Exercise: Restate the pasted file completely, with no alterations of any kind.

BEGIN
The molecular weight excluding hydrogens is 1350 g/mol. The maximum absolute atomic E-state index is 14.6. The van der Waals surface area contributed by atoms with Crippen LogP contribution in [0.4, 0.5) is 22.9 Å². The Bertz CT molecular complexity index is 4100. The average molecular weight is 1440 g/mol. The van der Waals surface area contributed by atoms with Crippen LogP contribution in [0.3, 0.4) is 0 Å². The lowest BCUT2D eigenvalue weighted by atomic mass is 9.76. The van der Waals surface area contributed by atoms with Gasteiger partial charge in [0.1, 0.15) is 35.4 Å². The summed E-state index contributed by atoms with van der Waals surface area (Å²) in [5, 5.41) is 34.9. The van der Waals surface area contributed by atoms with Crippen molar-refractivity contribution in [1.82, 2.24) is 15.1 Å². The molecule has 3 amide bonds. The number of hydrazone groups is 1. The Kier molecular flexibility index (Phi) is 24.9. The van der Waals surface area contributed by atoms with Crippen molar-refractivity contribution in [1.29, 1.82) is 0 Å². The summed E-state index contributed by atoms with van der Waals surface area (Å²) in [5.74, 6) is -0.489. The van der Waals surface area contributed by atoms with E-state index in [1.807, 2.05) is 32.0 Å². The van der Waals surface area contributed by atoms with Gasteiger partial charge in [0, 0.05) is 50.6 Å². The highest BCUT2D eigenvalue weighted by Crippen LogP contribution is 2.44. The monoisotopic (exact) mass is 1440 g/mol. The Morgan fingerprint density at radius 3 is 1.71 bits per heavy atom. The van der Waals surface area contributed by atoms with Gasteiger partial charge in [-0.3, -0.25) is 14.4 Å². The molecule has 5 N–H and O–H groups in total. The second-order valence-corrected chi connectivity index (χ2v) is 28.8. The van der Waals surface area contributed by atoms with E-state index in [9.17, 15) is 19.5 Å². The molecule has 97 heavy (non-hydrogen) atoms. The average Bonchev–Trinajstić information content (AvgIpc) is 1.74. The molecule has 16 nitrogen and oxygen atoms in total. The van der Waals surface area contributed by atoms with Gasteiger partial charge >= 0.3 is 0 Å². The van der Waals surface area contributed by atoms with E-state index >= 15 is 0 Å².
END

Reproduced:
The molecular weight excluding hydrogens is 1350 g/mol. The maximum absolute atomic E-state index is 14.6. The van der Waals surface area contributed by atoms with Crippen LogP contribution in [0.4, 0.5) is 22.9 Å². The Bertz CT molecular complexity index is 4100. The average molecular weight is 1440 g/mol. The van der Waals surface area contributed by atoms with Crippen LogP contribution in [0.3, 0.4) is 0 Å². The lowest BCUT2D eigenvalue weighted by atomic mass is 9.76. The van der Waals surface area contributed by atoms with Gasteiger partial charge in [0.1, 0.15) is 35.4 Å². The summed E-state index contributed by atoms with van der Waals surface area (Å²) in [5, 5.41) is 34.9. The van der Waals surface area contributed by atoms with Crippen molar-refractivity contribution in [1.82, 2.24) is 15.1 Å². The molecule has 3 amide bonds. The number of hydrazone groups is 1. The Kier molecular flexibility index (Phi) is 24.9. The van der Waals surface area contributed by atoms with Crippen molar-refractivity contribution in [1.29, 1.82) is 0 Å². The summed E-state index contributed by atoms with van der Waals surface area (Å²) in [5.74, 6) is -0.489. The van der Waals surface area contributed by atoms with E-state index in [1.807, 2.05) is 32.0 Å². The van der Waals surface area contributed by atoms with Gasteiger partial charge in [0, 0.05) is 50.6 Å². The highest BCUT2D eigenvalue weighted by Crippen LogP contribution is 2.44. The monoisotopic (exact) mass is 1440 g/mol. The Morgan fingerprint density at radius 3 is 1.71 bits per heavy atom. The van der Waals surface area contributed by atoms with Gasteiger partial charge in [-0.3, -0.25) is 14.4 Å². The molecule has 5 N–H and O–H groups in total. The second-order valence-corrected chi connectivity index (χ2v) is 28.8. The van der Waals surface area contributed by atoms with E-state index in [9.17, 15) is 19.5 Å². The molecule has 97 heavy (non-hydrogen) atoms. The average Bonchev–Trinajstić information content (AvgIpc) is 1.74. The molecule has 16 nitrogen and oxygen atoms in total. The van der Waals surface area contributed by atoms with Gasteiger partial charge >= 0.3 is 0 Å². The van der Waals surface area contributed by atoms with E-state index >= 15 is 0 Å².